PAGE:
2012 - Fellow of the American Society of Mechanical Engineers
1934 - Fellow of the American Association for the Advancement of Science (AAAS)
David A. Steinman mainly investigates Shear stress, Magnetic resonance imaging, Mechanics, Blood flow and Simulation. David A. Steinman combines subjects such as Hemodynamics, Nuclear medicine and Biomedical engineering with his study of Magnetic resonance imaging. His study looks at the relationship between Biomedical engineering and fields such as Radiology, as well as how they intersect with chemical problems.
His study in Computational fluid dynamics, Flow and Newtonian fluid is carried out as part of his Mechanics studies. His Blood flow study integrates concerns from other disciplines, such as Standard deviation, Medical imaging, Mean flow, Electrocardiography and Nuclear magnetic resonance. His Simulation study incorporates themes from Image based, Large artery, Finite element method and Data science.
His scientific interests lie mostly in Mechanics, Hemodynamics, Computational fluid dynamics, Shear stress and Blood flow. His Mechanics research incorporates themes from Simulation and Carotid bifurcation. His Hemodynamics research integrates issues from Aneurysm, Magnetic resonance imaging and Radiology.
His work deals with themes such as Nuclear medicine and Biomedical engineering, which intersect with Magnetic resonance imaging. He works mostly in the field of Computational fluid dynamics, limiting it down to topics relating to Finite element method and, in certain cases, Tetrahedron, as a part of the same area of interest. He works mostly in the field of Blood flow, limiting it down to topics relating to Pulsatile flow and, in certain cases, Turbulence.
David A. Steinman spends much of his time researching Blood flow, Aneurysm, Computational fluid dynamics, Hemodynamics and Shear stress. His Blood flow study combines topics in areas such as Visualization, Vascular disease, Pulsatile flow and Flow measurement. The study incorporates disciplines such as Internal carotid artery and Inflow in addition to Aneurysm.
His study on Computational fluid dynamics is covered under Mechanics. He has included themes like Magnetic resonance imaging, Carotid arteries and Nuclear medicine in his Hemodynamics study. The various areas that David A. Steinman examines in his Shear stress study include Dynamical systems theory and Fixed point.
David A. Steinman focuses on Rupture risk, Aneurysm, Shear stress, Computational fluid dynamics and Hemodynamics. His work investigates the relationship between Shear stress and topics such as Inflow that intersect with problems in Volumetric flow rate, Power law, Flow and Uncertainty quantification. His Computational fluid dynamics study incorporates themes from Aneurysm rupture, Solver, Mathematical analysis and Contraction.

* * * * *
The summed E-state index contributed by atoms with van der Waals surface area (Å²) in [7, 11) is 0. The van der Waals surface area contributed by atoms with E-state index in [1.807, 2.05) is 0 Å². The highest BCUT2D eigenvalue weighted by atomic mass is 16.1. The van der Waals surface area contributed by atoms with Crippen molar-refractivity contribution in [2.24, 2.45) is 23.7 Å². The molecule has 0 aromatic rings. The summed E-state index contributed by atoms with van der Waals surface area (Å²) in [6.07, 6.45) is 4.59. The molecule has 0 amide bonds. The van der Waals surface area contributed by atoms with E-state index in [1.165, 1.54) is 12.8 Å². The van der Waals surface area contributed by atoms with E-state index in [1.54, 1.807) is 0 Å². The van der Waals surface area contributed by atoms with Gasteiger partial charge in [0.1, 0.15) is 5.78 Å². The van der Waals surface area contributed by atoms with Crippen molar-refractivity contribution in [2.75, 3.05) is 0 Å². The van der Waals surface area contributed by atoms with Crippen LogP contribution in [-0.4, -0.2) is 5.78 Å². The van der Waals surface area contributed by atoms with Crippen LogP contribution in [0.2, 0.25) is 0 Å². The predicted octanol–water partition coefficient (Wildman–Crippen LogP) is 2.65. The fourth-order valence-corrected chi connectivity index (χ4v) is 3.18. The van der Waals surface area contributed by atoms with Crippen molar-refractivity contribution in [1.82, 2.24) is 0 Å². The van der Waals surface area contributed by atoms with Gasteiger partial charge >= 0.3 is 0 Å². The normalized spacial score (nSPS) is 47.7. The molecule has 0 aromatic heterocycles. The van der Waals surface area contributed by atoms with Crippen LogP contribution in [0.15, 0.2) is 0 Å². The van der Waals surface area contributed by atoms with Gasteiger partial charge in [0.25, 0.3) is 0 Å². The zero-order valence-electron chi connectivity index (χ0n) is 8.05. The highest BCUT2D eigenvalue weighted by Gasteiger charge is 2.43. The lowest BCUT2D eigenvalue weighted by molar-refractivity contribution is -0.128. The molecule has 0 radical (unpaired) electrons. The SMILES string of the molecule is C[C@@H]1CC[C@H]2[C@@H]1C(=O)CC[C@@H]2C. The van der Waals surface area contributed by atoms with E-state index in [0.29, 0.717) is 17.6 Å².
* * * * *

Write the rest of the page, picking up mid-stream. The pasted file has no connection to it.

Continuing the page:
His study in Hemodynamics is interdisciplinary in nature, drawing from both Magnetic resonance imaging and Blood flow. The Magnetic resonance imaging study combines topics in areas such as Cardiology, Carotid arteries, Internal medicine, Risk factor and Human study. His Blood flow study is concerned with the field of Radiology as a whole.
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An image-based modeling framework for patient-specific computational hemodynamics
Luca Antiga;Marina Piccinelli;Lorenzo Botti;Lorenzo Botti;Bogdan Ene-Iordache.
Medical & Biological Engineering & Computing (2008)
Image-based computational simulation of flow dynamics in a giant intracranial aneurysm.
David A. Steinman;Jaques S. Milner;Chris J. Norley;Stephen P. Lownie.
American Journal of Neuroradiology (2003)
Image-based computational fluid dynamics modeling in realistic arterial geometries.
David A. Steinman.
Annals of Biomedical Engineering (2002)
Characterization of common carotid artery blood-flow waveforms in normal human subjects
D W Holdsworth;C J D Norley;R Frayne;D A Steinman;D A Steinman.
Physiological Measurement (1999)
Geometry of the Carotid Bifurcation Predicts Its Exposure to Disturbed Flow
Sang-Wook Lee;Luca Antiga;J. David Spence;David A. Steinman.
Hemodynamics of human carotid artery bifurcations: Computational studies with models reconstructed from magnetic resonance imaging of normal subjects
Jaques S. Milner;Jennifer A. Moore;Brian K. Rutt;David A. Steinman.
Journal of Vascular Surgery (1998)
Characterization of volumetric flow rate waveforms in the normal internal carotid and vertebral arteries
Matthew D Ford;Noam Alperin;Sung Hoon Lee;David W Holdsworth.
Physiological Measurement (2005)
Image-based modeling of blood flow and vessel wall dynamics: applications, methods and future directions: Sixth International Bio-Fluid Mechanics Symposium and Workshop, March 28-30, 2008 Pasadena, California.
Charles A. Taylor;David A. Steinman.
Annals of Biomedical Engineering (2010)
A Framework for Geometric Analysis of Vascular Structures: Application to Cerebral Aneurysms
M. Piccinelli;A. Veneziani;D.A. Steinman;A. Remuzzi.
IEEE Transactions on Medical Imaging (2009)
Reconstruction of carotid bifurcation hemodynamics and wall thickness using computational fluid dynamics and MRI.
David A. Steinman;David A. Steinman;Jonathan B. Thomas;Jonathan B. Thomas;Hanif M. Ladak;Hanif M. Ladak;Jaques S. Milner.
Magnetic Resonance in Medicine (2002)
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